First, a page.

Interestingly, there was no potable water at the camp ground. We always carry a filtrations system with us- saves us the cost of always having to purchase water. So, we filtered the water from the “kitchen” area. We quickly realized that the water was from the sea when our tea tasted like polluted salt water. It was disgusting. Luckily, the boys who run the camp had a 10L bottle of fresh water which they gave to us for free.
We slept well regardless of the noise the German tourists made as they unloaded from their very large modern bright red tour bus. Apparently the camp is an overnight stop for a Germany to Istanbul tour-company. The Germans showed up around 9pm, unloaded from the bus, set up a beer tent, drank and chatted for a few hours then disappeared into the mobile hotel set up on the camp ground. In the morning, they set up a breakfast buffet, made a lot of noise before 7am, loaded the bus and were gone by 8am. Jay slept through it all. Lucky boy.
We lazed a bit in the morning, enjoying the sun and free wifi. Once we mobilized, we headed out along the village roads and occasionally, for very short sections, had to ride on the D100 – which at this point was a four lane highway with a very nice shoulder. We decided to head around the peninsula just south west of Buyukcekmece.
As we headed south down the main road we were called out by a man sitting in a bike store. “Have some tea” – and we did. Three cups later and a lovely conversation between groups of people who don’t speak the same language later, we were on our way again. The multi complex housing and development on this peninsula is the start of the population density of Istanbul.
We navigated back to the D100 to cross the isthmus that leads onto Buyukcekmece. Once on the East side we headed south and found a nice hotel on the beach side board walk. The rain set in during the early evening – luckily we only had to walk a few meters to find a suitable dinner. We had a lovely meal at Mado – and were again entertained by kitties. Cats and kittens are everywhere in Turkey. As are wild (but much more docile than in Romania) dogs.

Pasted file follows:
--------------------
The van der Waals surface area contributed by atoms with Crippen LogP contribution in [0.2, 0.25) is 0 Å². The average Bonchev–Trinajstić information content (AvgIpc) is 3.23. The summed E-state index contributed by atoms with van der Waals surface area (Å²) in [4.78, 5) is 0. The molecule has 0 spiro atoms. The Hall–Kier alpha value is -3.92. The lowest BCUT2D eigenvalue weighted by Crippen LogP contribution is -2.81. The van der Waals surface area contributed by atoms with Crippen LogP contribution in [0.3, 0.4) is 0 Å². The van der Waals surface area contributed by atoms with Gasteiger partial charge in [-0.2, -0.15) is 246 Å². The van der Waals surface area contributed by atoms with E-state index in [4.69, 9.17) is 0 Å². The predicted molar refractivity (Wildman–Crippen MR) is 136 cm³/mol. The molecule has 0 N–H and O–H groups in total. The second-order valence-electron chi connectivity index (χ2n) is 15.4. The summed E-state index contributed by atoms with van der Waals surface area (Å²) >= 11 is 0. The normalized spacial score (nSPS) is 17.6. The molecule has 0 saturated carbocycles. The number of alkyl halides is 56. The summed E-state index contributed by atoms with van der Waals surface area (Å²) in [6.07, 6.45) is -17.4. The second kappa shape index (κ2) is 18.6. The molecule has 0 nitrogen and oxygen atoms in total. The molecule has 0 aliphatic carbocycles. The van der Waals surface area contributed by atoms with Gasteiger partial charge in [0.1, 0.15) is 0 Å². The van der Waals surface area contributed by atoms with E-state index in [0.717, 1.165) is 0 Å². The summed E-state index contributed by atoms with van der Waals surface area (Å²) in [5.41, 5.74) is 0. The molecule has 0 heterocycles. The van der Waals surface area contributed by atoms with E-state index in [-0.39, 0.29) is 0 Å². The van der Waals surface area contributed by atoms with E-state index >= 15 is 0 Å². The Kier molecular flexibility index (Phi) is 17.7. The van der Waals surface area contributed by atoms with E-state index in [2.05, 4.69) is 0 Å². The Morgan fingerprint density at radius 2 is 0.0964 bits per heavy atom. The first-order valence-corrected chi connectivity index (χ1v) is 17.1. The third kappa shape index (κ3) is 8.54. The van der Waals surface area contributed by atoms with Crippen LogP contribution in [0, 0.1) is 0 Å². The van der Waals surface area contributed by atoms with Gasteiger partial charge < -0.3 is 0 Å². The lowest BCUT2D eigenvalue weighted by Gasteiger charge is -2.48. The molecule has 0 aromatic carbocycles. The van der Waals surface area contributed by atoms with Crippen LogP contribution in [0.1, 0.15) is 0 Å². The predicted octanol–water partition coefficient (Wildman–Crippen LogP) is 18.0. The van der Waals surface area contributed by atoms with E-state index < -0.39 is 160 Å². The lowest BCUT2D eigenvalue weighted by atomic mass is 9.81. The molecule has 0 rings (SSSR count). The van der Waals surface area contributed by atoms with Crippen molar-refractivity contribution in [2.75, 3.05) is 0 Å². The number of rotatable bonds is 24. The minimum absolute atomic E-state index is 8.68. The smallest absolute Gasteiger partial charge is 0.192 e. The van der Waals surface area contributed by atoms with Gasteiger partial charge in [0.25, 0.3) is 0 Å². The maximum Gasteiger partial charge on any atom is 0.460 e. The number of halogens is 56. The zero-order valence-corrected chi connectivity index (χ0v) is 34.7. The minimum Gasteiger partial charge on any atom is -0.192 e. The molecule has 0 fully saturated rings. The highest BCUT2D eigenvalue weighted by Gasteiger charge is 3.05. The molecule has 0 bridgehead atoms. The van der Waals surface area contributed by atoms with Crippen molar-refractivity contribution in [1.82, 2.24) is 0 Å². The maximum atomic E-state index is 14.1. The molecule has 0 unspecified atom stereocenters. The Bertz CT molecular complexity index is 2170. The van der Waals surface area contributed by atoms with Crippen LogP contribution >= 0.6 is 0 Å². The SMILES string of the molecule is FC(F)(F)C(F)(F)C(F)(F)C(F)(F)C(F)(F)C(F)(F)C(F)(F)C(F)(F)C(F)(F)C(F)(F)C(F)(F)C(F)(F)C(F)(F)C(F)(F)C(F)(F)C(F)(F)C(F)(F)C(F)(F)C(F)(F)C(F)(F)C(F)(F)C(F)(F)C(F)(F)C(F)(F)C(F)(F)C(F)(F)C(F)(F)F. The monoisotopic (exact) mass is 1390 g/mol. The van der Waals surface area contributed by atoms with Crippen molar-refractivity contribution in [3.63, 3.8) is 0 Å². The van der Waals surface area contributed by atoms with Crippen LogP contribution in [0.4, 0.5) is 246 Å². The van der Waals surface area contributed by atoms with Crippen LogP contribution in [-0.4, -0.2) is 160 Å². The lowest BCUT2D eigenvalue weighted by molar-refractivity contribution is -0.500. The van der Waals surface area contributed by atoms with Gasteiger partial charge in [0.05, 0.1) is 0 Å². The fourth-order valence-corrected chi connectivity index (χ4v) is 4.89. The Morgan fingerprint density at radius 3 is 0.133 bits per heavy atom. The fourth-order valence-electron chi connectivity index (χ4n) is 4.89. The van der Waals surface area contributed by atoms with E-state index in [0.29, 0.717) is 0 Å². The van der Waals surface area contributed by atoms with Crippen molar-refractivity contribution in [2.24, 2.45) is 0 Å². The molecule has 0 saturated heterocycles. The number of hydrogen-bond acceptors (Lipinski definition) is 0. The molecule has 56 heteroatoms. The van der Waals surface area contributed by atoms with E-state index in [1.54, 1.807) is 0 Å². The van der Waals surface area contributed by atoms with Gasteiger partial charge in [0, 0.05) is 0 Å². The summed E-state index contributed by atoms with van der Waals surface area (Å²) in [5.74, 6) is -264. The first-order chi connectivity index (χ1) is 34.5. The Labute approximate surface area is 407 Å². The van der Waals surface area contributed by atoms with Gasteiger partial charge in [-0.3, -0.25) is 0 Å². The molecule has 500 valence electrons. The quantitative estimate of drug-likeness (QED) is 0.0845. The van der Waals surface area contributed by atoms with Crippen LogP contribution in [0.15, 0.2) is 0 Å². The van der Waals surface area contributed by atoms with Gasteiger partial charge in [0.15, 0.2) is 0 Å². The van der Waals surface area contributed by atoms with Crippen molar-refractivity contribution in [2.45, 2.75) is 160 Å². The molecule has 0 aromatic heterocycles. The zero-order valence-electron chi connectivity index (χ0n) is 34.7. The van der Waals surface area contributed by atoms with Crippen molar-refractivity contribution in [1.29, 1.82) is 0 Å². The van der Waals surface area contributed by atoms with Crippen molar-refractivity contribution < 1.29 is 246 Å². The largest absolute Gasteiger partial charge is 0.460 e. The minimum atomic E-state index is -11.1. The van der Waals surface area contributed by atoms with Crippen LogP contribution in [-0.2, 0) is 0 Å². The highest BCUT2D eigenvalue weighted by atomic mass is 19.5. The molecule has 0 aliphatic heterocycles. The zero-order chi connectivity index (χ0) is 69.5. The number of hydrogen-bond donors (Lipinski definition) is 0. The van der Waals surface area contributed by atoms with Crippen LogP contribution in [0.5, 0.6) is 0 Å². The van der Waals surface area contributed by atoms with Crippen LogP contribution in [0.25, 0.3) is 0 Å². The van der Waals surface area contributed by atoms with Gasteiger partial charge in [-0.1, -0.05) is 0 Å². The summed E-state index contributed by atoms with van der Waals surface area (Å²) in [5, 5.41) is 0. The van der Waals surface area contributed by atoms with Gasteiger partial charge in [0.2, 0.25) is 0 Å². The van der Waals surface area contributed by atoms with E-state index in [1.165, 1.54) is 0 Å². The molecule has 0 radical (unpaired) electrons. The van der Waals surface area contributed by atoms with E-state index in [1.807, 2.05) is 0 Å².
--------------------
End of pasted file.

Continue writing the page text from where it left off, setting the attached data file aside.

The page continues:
Saturday morning brought more rain and a lack of enthusiasm for navigating the very busy Istanbul streets for 40 more kilometers. We arranged for a taxi to take us to the ferry terminal just outside the airport – the driver (that’s another story – soon to come) dropped us off at the wrong ferry terminal- which meant we had to wait until 420pm to get across the Bosphorus to our lodging in Uskudar.
We weighed our options, turned on our iPhone to check the map and were surprised to find that the taxi driver had actually taken us a lot further into town than we had planned. We decided to ride to the main ferry terminal on the north side of Sultanhamam and were pleasantly surprised to find a fantastic bike lane all along the water front. We bought an Instanbul travel card (you can purchase them from the little kiosks around the ferry terminal) and wheeled our bikes on to the ferry to Uskudar where we are happily camped in a tiny flat.
Would I come into Istanbul via the southern route again? Probably. The coast is beautiful. If you choose to ride this route, I would recommend having lots of time – not being in a rush and enjoying riding through all the neighborhoods. If you are in a hurry to get to Istanbul – this route is probably not the best option.